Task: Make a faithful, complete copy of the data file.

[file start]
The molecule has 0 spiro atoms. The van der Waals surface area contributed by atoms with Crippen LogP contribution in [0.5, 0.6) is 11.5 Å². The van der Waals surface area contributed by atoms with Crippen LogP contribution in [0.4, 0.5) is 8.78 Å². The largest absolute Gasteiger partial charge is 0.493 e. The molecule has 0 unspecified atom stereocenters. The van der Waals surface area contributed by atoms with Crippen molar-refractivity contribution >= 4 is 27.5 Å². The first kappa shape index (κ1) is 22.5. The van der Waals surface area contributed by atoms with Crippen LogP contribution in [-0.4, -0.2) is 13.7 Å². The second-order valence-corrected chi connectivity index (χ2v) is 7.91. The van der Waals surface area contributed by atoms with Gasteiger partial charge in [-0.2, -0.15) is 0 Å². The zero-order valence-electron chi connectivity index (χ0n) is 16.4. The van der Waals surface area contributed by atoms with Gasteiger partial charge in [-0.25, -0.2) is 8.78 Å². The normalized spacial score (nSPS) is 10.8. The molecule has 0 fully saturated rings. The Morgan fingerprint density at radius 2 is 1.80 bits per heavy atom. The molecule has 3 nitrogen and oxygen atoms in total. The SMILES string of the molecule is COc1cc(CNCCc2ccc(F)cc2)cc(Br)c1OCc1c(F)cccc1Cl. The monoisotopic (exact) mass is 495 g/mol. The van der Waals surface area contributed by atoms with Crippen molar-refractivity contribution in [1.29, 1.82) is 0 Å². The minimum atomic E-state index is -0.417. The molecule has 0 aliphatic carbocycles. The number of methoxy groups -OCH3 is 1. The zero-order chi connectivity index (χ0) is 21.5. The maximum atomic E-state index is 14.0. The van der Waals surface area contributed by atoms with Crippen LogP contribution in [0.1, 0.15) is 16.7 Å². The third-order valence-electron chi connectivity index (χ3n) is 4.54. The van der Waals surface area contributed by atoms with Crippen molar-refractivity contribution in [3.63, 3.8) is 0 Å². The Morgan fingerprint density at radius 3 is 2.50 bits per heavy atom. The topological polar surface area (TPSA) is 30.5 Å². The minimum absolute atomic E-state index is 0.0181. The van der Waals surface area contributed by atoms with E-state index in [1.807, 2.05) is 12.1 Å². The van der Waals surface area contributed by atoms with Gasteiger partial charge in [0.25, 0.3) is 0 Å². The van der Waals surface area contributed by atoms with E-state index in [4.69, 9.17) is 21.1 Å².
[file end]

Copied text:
The molecule has 0 spiro atoms. The van der Waals surface area contributed by atoms with Crippen LogP contribution in [0.5, 0.6) is 11.5 Å². The van der Waals surface area contributed by atoms with Crippen LogP contribution in [0.4, 0.5) is 8.78 Å². The largest absolute Gasteiger partial charge is 0.493 e. The molecule has 0 unspecified atom stereocenters. The van der Waals surface area contributed by atoms with Crippen molar-refractivity contribution >= 4 is 27.5 Å². The first kappa shape index (κ1) is 22.5. The van der Waals surface area contributed by atoms with Crippen LogP contribution in [-0.4, -0.2) is 13.7 Å². The second-order valence-corrected chi connectivity index (χ2v) is 7.91. The van der Waals surface area contributed by atoms with Gasteiger partial charge in [-0.2, -0.15) is 0 Å². The zero-order valence-electron chi connectivity index (χ0n) is 16.4. The van der Waals surface area contributed by atoms with Gasteiger partial charge in [-0.25, -0.2) is 8.78 Å². The normalized spacial score (nSPS) is 10.8. The molecule has 0 fully saturated rings. The Morgan fingerprint density at radius 2 is 1.80 bits per heavy atom. The molecule has 3 nitrogen and oxygen atoms in total. The SMILES string of the molecule is COc1cc(CNCCc2ccc(F)cc2)cc(Br)c1OCc1c(F)cccc1Cl. The monoisotopic (exact) mass is 495 g/mol. The van der Waals surface area contributed by atoms with Crippen molar-refractivity contribution in [1.29, 1.82) is 0 Å². The minimum atomic E-state index is -0.417. The molecule has 0 aliphatic carbocycles. The number of methoxy groups -OCH3 is 1. The zero-order chi connectivity index (χ0) is 21.5. The maximum atomic E-state index is 14.0. The van der Waals surface area contributed by atoms with Crippen LogP contribution in [0.1, 0.15) is 16.7 Å². The third-order valence-electron chi connectivity index (χ3n) is 4.54. The van der Waals surface area contributed by atoms with Crippen molar-refractivity contribution in [3.63, 3.8) is 0 Å². The Morgan fingerprint density at radius 3 is 2.50 bits per heavy atom. The topological polar surface area (TPSA) is 30.5 Å². The minimum absolute atomic E-state index is 0.0181. The van der Waals surface area contributed by atoms with E-state index in [1.807, 2.05) is 12.1 Å². The van der Waals surface area contributed by atoms with Gasteiger partial charge in [0.25, 0.3) is 0 Å². The van der Waals surface area contributed by atoms with E-state index in [4.69, 9.17) is 21.1 Å².